JG: One of the things I touched on in my lecture is that I work to get people pregnant — that’s my job. But, in fact, we have a responsibility to let individuals know that in the absence of contraception, they can get pregnant. There’s ample literature looking at trans men who have achieved pregnancy — now typically, that’s in the setting of not having used hormones at all, or using hormones intermittently — but yes, absolutely, [trans] people need to plan for, or protect against, unplanned pregnancy like anybody else, if they are sexually active such that a pregnancy could be achieved.
Dox: Would you say that that’s a comparable concern for trans women as well?
JG: There may be some issue with achieving and maintaining an erection. There is definitely data suggesting that their sperm is negatively impacted. When we’re worried about pregnancy, I think we need to think about the people who are less compliant with their medication regimen. And, in all honesty, when you get pregnant, you know that you are pregnant. When you get somebody pregnant, you may or may not know that. And that holds true for cis or trans. That is a bias in terms of collecting the data.
Dox: What do you think other clinicians may be apprehensive about in terms of advising transgender patients about reproductive health?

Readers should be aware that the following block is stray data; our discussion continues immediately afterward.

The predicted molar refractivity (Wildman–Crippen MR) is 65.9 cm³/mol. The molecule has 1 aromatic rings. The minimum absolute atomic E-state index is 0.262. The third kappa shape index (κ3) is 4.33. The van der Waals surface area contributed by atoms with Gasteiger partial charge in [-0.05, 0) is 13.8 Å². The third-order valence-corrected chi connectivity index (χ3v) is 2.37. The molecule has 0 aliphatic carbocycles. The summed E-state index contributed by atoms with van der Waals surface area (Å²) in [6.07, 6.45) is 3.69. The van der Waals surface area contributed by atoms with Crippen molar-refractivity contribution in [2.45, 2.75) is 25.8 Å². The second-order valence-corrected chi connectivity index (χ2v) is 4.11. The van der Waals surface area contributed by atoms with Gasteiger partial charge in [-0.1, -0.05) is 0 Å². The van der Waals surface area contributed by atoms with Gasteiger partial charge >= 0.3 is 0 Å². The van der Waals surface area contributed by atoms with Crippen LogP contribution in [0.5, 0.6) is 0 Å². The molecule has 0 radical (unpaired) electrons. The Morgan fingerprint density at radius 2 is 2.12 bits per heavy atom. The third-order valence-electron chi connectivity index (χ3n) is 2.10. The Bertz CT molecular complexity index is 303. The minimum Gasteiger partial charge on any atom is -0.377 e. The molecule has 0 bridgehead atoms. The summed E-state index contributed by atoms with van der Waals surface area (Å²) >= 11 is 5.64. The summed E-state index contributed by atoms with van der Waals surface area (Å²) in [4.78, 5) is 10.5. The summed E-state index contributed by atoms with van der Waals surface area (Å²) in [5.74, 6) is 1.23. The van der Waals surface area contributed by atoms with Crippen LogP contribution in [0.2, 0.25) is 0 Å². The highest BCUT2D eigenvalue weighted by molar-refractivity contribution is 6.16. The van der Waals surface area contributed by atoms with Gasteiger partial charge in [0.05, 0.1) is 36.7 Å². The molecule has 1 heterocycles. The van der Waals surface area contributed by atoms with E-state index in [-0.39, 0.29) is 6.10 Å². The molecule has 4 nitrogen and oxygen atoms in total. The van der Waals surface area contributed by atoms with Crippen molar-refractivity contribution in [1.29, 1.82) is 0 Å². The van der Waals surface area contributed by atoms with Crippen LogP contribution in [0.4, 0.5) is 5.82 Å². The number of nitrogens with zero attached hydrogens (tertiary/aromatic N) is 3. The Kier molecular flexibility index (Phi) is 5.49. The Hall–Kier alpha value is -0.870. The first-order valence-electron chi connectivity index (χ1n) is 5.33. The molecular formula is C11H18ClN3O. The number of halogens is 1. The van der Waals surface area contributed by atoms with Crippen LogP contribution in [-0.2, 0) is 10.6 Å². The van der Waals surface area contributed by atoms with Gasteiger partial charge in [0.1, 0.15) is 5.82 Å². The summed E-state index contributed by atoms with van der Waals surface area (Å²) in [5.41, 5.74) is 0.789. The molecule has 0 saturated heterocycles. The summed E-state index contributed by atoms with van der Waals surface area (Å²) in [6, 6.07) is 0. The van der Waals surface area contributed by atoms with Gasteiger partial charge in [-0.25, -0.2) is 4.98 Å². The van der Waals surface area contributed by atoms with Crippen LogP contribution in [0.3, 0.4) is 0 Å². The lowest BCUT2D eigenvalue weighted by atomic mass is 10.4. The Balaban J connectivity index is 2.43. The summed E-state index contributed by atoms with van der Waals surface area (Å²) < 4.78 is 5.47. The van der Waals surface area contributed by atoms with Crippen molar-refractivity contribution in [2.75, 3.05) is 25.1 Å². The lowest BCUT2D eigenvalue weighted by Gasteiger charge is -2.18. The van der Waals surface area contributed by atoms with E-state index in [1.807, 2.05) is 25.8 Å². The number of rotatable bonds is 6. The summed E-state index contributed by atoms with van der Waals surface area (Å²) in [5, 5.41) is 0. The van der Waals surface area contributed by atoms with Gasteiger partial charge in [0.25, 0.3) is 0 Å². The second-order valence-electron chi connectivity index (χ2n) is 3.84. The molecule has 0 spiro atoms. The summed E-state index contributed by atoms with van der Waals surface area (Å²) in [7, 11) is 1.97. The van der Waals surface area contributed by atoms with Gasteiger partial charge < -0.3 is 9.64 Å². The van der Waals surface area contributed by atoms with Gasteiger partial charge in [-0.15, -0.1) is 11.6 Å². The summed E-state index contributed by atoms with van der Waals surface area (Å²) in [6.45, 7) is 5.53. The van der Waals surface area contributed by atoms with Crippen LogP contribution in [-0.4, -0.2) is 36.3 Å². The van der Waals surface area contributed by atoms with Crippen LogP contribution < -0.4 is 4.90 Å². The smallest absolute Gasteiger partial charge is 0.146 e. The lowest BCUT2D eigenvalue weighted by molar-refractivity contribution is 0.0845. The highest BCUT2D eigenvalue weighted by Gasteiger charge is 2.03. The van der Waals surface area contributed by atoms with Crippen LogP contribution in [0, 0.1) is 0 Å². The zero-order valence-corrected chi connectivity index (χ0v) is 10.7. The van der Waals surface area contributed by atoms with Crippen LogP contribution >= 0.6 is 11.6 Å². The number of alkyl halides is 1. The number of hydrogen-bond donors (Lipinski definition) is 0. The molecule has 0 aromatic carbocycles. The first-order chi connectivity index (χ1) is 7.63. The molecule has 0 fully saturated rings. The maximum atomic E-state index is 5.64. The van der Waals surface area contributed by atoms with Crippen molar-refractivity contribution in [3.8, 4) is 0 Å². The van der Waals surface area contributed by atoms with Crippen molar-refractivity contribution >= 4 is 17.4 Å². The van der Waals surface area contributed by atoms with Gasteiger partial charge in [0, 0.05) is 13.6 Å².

JG: I’m in the middle of Philadelphia, and I don’t think that’s at all an issue here. And I certainly don’t think it’s an issue for any of my personal colleagues, regardless of where they live. Is it possible that there are reproductive endocrinologists in the country who are not comfortable with this? I guess, but I honestly don’t know. My job is to help people build their families, and that is where my commitment lies — and I would hope the same holds true for all of us.
Dox: What advice would you give to your colleagues — care management teams of physicians, NPs, PAs, and others — to provide the best care possible for your trans patients?
JG: The recommendations are from WPATH [World Professional Organization for Transgender Health] and the American Society for Reproductive Medicine, and the American Endocrine Society, and each of these organizations have guidelines that are established in terms of recommending that fertility is discussed with individuals who are considering transitioning. So, theoretically, everybody who is in that situation should be speaking with their provider about freezing eggs, freezing sperm, what the different options might be, and what those processes would entail. It’s not the patient’s responsibility to ask those questions, it’s the provider’s responsibility to ensure that that is something that is discussed. Unfortunately, it doesn’t happen as often as it should, and there’s ample data that supports that. But the recommendation is, in fact, that all individuals receive that counsel.
Interview conducted by Kyler Koons, Doximity Editor.
Image by Panchenko Vladimir / Shutterstock.